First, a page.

900.20d Knowledge and Evil (pps.144-146)
hard cover page 145
Thus, if ascent in knowledge carries within it an implicit demand for greater freedom, intervention and its prerequisite here-and-now omniscience must be limited to whatever extent is consistent with other Divine imperatives and broader-scale Divine Providence. At the same time that increases in knowledge open the gates of freedom and potential, increases in knowledge also inexorably lead to more manifest evil, 561 as the Divine contraction of consciousness proceeds. 562 Furthermore, the pain is not distributed equally. Man pays a severe price for knowledge, freedom, and potential. 563
The narrative of the expulsion from Eden is followed by the chapter of Gain’s fratricide. Man, now the proud possessor of higher levels of knowledge, wastes no time in exercising the exclusive talent of fratricide.
For in much wisdom is much vexations;
And he that increaseth knowledge increaseth sorrow.
Thus, although the simple correlation is between knowledge and freedom, it would be a mistake to stop at that point. For the attainment of knowledge, which is a spur to greater freedom, in turn actualizes greater potential on all fronts-good and bad. 565
As the freedom component of the Tree of Knowledge paradigm comes to the fore, Israel , in particular, must be strong on all fronts, moral and physical. As the primal crucible of God’s will, it becomes subject to, and magnet for. greater negative forces. Israel therefore pays a high price for its particular status and for its freedom.
The fact, however, that the real-time consciousness of the Divinity is contracted to a great extent does not preclude entirely the possibility of the reversal of the process. The Divine intervened in all His majesty to remove Israel from the slavery of Egypt. Should mankind become enslaved beyond an un-known threshold, or should the evil or its consequences penetrate the veil of cosmic consciousness, a decontraction is not entirely precluded regardless of the damage to human freedom. 566 For freedom is of limited value if there are no living players left to practice. 567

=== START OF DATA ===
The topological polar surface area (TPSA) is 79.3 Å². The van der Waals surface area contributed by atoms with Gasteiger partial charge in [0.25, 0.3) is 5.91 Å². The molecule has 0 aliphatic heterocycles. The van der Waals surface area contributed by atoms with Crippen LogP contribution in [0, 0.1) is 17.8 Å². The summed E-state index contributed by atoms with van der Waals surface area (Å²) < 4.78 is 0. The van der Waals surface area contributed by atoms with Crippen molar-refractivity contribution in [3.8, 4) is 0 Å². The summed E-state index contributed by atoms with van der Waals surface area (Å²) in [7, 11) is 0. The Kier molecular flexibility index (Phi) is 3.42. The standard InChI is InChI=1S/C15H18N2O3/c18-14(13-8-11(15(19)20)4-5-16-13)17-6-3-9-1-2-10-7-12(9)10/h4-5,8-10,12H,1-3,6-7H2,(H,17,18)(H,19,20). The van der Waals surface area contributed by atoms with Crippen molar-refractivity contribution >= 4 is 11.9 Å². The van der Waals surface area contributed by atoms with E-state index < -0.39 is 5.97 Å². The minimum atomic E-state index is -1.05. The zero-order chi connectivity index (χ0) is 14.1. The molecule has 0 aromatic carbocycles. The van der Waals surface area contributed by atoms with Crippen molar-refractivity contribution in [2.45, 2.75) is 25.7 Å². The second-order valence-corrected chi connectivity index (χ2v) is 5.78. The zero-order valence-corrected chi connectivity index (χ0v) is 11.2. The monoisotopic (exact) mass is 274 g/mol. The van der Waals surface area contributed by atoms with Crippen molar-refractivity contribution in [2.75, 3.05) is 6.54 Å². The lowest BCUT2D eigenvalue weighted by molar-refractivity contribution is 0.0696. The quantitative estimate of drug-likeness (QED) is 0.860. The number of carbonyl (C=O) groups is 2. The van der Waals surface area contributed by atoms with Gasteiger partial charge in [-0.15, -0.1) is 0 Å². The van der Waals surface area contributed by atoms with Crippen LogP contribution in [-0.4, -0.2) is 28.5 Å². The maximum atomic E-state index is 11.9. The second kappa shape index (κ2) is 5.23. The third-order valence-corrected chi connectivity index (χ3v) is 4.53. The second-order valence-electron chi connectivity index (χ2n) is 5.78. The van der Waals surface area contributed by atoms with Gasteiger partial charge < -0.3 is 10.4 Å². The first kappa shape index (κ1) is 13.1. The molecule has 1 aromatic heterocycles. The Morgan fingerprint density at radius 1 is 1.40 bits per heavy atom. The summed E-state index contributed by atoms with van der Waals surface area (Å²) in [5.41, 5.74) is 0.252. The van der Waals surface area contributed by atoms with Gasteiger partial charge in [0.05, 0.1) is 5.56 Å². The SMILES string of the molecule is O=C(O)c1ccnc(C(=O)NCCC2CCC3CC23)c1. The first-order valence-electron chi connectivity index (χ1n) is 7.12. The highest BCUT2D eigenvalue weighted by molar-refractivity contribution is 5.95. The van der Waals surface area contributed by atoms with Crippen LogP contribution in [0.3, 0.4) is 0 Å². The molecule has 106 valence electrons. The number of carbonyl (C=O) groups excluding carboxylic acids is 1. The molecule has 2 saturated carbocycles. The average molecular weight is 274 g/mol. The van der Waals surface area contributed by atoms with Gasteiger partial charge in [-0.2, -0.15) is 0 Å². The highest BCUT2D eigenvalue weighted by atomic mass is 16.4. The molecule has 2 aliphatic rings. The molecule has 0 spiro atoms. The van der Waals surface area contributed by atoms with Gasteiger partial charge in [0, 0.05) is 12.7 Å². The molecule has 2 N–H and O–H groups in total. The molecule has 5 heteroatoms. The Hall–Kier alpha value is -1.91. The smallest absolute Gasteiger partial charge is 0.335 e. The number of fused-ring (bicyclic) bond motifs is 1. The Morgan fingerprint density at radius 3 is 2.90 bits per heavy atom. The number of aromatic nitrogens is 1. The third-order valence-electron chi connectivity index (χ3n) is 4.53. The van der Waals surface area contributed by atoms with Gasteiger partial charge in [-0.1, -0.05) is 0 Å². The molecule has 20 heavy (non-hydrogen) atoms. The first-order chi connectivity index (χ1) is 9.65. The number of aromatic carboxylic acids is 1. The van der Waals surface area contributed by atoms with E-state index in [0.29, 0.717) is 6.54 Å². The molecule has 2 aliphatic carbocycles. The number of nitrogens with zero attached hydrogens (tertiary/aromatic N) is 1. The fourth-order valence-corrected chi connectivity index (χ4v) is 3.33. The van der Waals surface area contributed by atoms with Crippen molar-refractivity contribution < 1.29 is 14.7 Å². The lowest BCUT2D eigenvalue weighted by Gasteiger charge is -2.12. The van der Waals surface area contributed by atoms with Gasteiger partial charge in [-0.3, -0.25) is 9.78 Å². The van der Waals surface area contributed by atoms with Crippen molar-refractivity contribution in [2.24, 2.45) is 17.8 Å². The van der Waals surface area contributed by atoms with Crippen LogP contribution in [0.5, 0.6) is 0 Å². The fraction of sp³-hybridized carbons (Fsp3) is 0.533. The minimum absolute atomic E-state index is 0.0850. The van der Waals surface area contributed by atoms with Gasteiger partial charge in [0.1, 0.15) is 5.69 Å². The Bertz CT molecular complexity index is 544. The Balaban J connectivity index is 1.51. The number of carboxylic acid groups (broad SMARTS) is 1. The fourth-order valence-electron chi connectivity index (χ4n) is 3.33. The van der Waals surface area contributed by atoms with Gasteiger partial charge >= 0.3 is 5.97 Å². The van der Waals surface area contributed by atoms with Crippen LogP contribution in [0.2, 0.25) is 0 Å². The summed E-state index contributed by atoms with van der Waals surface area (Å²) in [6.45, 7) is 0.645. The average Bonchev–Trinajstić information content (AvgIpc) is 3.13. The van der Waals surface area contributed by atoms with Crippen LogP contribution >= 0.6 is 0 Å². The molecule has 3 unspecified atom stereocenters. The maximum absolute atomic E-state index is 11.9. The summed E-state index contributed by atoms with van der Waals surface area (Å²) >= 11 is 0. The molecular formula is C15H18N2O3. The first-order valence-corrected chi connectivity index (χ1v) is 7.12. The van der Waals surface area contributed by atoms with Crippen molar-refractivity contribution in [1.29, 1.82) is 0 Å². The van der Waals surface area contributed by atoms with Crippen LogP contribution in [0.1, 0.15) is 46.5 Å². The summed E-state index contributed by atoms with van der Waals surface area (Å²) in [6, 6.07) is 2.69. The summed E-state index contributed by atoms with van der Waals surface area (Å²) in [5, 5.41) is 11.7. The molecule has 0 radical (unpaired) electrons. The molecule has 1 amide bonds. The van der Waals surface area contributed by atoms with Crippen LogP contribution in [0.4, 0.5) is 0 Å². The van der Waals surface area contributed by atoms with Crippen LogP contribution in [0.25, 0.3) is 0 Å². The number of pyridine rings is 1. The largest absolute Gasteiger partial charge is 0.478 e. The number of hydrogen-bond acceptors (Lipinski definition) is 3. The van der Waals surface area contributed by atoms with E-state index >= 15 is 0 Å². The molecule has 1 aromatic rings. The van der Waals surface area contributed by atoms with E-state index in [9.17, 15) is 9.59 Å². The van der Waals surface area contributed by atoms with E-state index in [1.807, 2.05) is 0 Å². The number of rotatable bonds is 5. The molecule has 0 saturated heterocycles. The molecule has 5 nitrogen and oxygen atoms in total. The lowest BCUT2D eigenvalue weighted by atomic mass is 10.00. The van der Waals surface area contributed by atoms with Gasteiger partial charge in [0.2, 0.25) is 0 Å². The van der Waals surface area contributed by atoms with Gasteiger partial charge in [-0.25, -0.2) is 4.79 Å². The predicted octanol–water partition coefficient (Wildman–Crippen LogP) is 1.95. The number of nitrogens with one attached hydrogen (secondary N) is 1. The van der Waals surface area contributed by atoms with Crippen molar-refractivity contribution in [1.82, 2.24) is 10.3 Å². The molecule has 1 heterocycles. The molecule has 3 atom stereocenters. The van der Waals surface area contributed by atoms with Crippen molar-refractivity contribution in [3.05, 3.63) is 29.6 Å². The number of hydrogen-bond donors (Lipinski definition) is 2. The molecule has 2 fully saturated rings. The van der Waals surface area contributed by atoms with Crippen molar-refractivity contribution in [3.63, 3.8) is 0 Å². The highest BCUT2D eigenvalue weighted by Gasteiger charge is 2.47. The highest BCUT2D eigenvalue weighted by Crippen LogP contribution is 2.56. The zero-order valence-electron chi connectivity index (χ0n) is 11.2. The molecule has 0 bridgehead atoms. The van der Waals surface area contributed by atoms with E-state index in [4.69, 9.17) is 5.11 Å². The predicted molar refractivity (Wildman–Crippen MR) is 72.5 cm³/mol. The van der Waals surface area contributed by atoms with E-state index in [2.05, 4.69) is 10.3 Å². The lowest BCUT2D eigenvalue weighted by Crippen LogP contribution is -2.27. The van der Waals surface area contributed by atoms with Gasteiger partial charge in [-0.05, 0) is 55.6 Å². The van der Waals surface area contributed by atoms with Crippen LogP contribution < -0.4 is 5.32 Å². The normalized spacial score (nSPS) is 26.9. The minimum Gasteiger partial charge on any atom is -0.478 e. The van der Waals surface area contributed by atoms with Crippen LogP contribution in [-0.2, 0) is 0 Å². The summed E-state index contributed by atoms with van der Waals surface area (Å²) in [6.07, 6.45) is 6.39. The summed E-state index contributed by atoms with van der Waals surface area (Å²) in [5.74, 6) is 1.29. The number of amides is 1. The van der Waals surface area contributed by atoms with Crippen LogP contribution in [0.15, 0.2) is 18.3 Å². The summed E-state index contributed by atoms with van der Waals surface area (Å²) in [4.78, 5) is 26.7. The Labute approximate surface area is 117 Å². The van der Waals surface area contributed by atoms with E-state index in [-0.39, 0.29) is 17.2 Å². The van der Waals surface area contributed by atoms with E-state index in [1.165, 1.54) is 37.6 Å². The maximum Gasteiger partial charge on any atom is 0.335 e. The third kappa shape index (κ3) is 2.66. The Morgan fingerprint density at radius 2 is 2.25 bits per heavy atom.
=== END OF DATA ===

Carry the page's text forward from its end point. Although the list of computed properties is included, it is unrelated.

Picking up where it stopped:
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561 Edward Peters, Henry C. Lea Professor of Medieval History at the University of Pennsylvania, in his book Torture (New York: Basil Blackwell, 1985) notes, according to New York Times book reviewer Sally Moore (Sept. 15, 1985), that “technological developments and a dulling sense of civic sensibili- ties have made it [torture] more horrible today-more freely practiced and more efficiently rationalized than ever before.”
562 See Agus on the “Qabbalists” in The Evolution ofJewish Thought, p. 286. “In the endless chain of being, things get ‘coarser’ and more evil in proportion to their ‘remoteness’ from the source and in direct relation to the number of ‘garments’ in which the holy spark is hidden.”
563 See Luban, “The Kaddish,” p. 207.
564 See Carnus, The Rebel. “The real passion of the 20th century is servitude.” As cited in Berkovits, With God in Hell, p. 135.
565 See Suzuki. “The Nature of Zen,” in Frazier, Issues in Religion, p. 163. “Growth is always attended with pain. . . .The growth of the organism called society is also marked with painful cataclysms, and we are at present witnessing one of its birth-throes.”
566 See Gordis, A Faith for Moderns, p. 261. “That there is a Providence governing the collective affairs of mankind at work in the history of the race (hashgahah kehlit), is not so difficult to believe. It was the Prophets of Israel who first proclaimed the teaching of God in history and formulated the law of righteousness, working its way out in the world and determining the lot of nations and civilizations.”
567 See Nachmanides on Exodus 2:25, as translated in Ramban, Commentary on the Torah, vol. 2, p. 4. “At first He hid His face from them and they were devoured, but now G-d heard their groaning and He saw them, meaning that He no longer hid His face from them: He knew their pains and all that was done to them, as well as all that they required.”
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